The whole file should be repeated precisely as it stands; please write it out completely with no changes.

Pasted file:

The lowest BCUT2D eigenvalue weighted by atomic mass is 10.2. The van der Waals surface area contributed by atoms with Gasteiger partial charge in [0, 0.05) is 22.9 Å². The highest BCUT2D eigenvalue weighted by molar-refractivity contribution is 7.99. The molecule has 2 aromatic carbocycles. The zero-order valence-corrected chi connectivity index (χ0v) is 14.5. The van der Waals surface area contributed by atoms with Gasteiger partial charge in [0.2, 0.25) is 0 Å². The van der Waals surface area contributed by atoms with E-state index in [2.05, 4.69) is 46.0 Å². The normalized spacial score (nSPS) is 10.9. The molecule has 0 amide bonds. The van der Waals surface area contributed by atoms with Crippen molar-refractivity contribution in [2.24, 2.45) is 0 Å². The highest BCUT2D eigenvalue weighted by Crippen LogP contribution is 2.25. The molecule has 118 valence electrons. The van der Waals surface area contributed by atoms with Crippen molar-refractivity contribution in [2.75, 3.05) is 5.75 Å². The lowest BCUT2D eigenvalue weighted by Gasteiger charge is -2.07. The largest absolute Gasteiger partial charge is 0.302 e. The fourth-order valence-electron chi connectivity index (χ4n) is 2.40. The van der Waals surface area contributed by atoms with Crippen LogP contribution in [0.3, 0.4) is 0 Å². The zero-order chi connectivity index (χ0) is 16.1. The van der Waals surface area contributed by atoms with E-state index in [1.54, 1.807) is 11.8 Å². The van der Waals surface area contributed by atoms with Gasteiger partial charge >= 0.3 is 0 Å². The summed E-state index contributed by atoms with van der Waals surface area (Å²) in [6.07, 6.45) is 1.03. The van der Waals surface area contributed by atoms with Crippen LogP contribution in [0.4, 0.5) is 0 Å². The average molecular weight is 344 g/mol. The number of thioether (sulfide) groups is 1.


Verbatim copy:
The lowest BCUT2D eigenvalue weighted by atomic mass is 10.2. The van der Waals surface area contributed by atoms with Gasteiger partial charge in [0, 0.05) is 22.9 Å². The highest BCUT2D eigenvalue weighted by molar-refractivity contribution is 7.99. The molecule has 2 aromatic carbocycles. The zero-order valence-corrected chi connectivity index (χ0v) is 14.5. The van der Waals surface area contributed by atoms with Gasteiger partial charge in [0.2, 0.25) is 0 Å². The van der Waals surface area contributed by atoms with E-state index in [2.05, 4.69) is 46.0 Å². The normalized spacial score (nSPS) is 10.9. The molecule has 0 amide bonds. The van der Waals surface area contributed by atoms with Crippen molar-refractivity contribution in [2.24, 2.45) is 0 Å². The highest BCUT2D eigenvalue weighted by Crippen LogP contribution is 2.25. The molecule has 118 valence electrons. The van der Waals surface area contributed by atoms with Crippen molar-refractivity contribution in [2.75, 3.05) is 5.75 Å². The lowest BCUT2D eigenvalue weighted by Gasteiger charge is -2.07. The largest absolute Gasteiger partial charge is 0.302 e. The fourth-order valence-electron chi connectivity index (χ4n) is 2.40. The van der Waals surface area contributed by atoms with Crippen LogP contribution in [0.3, 0.4) is 0 Å². The zero-order chi connectivity index (χ0) is 16.1. The van der Waals surface area contributed by atoms with E-state index in [1.54, 1.807) is 11.8 Å². The van der Waals surface area contributed by atoms with Gasteiger partial charge >= 0.3 is 0 Å². The summed E-state index contributed by atoms with van der Waals surface area (Å²) in [6.07, 6.45) is 1.03. The van der Waals surface area contributed by atoms with Crippen LogP contribution in [0.4, 0.5) is 0 Å². The average molecular weight is 344 g/mol. The number of thioether (sulfide) groups is 1.